Edward William Bok > The Americanization of Edward Bok > Page 114

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Edward William Bok (1863–1930). The Americanization of Edward Bok. 1921.


Page 114

Bok felt, was an author whom it was better to read than to see. And yet his kindliness and gentleness more than offset the unattractiveness of his physical appearance.

After one or two visits from Bok, having grown accustomed to him, Stevenson would discuss some sentence in an article, or read some amended paragraph out loud and ask whether Bok thought it sounded better. To pass upon Stevenson as a stylist was, of course, hardly within Bok’s mental reach, so he kept discreetly silent when Stevenson asked his opinion.

In fact, Bok reasoned it out that the novelist did not really expect an answer or an opinion, but was at such times thinking aloud. The mental process, however, was immensely interesting, particularly when Stevenson would ask Bok to hand him a book on words lying on an adjacent table. “So hard to find just the right word,” Stevenson would say, and Bok got his first realization of the truth of the maxim: “Easy writing, hard reading; hard writing, easy reading.”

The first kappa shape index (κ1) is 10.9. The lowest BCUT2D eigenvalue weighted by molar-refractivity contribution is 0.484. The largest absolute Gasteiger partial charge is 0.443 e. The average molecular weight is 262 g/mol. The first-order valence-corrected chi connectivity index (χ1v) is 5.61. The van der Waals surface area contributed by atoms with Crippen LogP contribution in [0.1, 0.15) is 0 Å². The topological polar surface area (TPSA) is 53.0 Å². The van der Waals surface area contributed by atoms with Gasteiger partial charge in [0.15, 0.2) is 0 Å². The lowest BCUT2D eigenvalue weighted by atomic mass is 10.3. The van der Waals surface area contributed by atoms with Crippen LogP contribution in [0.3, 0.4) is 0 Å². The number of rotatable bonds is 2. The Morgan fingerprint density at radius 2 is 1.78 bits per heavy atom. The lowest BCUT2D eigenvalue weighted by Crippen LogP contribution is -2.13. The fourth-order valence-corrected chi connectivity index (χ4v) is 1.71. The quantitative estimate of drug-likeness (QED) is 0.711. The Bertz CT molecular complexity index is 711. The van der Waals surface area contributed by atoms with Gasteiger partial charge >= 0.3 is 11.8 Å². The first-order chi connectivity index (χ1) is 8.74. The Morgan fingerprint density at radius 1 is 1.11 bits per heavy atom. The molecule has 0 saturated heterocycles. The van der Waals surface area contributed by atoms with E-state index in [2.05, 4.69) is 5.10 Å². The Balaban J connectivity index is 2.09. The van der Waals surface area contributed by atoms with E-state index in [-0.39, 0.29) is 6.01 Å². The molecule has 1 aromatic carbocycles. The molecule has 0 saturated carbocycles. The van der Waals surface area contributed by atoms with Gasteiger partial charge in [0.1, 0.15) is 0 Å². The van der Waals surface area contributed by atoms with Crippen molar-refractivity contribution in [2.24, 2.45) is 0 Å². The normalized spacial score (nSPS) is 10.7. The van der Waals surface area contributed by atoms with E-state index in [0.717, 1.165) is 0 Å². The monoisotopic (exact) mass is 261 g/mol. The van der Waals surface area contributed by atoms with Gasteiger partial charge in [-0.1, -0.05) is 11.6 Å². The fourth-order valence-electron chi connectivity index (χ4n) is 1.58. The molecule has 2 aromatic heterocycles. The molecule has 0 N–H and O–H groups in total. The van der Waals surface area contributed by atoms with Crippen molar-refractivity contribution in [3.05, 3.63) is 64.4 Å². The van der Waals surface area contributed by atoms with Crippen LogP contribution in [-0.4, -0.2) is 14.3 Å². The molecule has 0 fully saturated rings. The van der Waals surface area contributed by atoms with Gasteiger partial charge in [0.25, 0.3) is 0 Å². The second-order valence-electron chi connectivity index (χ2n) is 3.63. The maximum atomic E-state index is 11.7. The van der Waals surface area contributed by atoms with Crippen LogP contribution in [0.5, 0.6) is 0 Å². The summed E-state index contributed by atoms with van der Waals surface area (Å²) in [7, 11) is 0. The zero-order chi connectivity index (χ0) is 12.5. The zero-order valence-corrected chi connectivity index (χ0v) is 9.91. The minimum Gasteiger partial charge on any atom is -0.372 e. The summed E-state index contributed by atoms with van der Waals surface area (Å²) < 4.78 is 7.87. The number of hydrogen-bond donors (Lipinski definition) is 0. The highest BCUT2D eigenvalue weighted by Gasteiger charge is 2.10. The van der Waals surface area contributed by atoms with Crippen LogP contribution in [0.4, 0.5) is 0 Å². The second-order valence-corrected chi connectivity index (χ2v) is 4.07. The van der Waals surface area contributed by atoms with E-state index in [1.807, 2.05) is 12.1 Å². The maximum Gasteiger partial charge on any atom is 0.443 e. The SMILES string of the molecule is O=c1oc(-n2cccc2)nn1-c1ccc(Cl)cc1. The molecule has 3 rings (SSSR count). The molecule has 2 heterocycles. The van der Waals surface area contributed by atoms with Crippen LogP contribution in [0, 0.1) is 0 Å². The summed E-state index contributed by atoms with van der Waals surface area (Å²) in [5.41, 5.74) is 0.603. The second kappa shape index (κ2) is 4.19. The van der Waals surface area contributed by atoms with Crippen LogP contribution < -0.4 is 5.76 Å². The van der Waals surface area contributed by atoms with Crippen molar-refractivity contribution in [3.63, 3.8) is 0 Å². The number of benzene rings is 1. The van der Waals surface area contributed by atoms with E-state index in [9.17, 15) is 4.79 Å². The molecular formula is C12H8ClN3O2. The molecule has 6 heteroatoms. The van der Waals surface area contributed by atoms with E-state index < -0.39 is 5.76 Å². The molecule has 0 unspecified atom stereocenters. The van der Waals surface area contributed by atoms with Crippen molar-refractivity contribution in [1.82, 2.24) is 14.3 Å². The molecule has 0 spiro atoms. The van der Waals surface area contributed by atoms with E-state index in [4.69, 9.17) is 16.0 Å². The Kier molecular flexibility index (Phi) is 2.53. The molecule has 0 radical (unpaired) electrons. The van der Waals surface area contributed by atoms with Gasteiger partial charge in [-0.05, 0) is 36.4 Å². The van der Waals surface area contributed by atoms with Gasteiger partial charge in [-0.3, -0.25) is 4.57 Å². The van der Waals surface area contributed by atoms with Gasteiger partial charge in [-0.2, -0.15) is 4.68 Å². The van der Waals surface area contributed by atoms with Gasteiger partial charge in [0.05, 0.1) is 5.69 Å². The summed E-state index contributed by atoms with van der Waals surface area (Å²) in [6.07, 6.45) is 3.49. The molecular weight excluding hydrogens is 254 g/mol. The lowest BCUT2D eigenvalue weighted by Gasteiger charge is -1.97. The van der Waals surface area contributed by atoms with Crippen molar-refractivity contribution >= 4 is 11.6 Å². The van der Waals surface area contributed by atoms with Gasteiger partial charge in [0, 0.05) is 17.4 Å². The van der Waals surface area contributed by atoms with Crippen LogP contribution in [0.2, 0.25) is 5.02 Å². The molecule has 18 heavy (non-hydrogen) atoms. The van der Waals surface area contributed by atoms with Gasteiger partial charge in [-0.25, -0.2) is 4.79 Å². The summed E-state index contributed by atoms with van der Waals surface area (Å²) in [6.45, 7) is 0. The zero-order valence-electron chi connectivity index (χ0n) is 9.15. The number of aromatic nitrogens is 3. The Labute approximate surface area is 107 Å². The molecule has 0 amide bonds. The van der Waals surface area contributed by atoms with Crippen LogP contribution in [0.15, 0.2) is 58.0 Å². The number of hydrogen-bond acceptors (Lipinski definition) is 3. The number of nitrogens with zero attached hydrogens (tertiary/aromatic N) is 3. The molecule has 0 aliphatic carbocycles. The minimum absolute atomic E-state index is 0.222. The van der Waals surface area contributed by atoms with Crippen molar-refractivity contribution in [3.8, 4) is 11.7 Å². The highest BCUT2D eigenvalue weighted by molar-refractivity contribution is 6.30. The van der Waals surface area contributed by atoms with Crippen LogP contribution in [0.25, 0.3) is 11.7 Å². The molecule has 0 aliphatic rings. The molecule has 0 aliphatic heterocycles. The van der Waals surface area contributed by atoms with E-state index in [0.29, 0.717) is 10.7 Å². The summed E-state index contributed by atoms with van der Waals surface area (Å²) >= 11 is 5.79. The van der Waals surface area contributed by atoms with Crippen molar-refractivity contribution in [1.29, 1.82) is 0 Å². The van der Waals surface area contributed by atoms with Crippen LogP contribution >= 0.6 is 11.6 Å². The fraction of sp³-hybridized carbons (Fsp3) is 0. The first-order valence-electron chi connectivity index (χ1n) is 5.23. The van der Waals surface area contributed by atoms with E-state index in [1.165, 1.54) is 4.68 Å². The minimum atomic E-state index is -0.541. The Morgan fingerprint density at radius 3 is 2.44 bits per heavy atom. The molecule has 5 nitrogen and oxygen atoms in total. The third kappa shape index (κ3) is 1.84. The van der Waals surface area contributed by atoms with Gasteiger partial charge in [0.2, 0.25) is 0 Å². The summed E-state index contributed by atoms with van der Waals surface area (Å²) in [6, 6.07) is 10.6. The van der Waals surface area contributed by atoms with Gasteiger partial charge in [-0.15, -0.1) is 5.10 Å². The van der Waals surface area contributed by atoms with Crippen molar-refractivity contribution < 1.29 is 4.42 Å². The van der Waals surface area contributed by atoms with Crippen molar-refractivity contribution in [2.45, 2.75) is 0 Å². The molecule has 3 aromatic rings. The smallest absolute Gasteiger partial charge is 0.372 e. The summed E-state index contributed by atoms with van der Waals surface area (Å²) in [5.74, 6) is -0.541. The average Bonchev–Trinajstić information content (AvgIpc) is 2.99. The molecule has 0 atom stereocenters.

On this particular occasion when Stevenson finished, Bok pulled out his clippings, told the author how his book was being received, and was selling, what the house was doing to advertise it, explained the forthcoming play by Richard Mansfield, and then offered the press notices.

Stevenson took the bundle and held it in his hand.

“That’s very nice to tell me all you have,” he said, “and I have been greatly interested. But you have really told me all about it, haven’t you, so why should I read these notices? Hadn’t I better get busy on another paper for Mr. Burlingame for the next magazine, else

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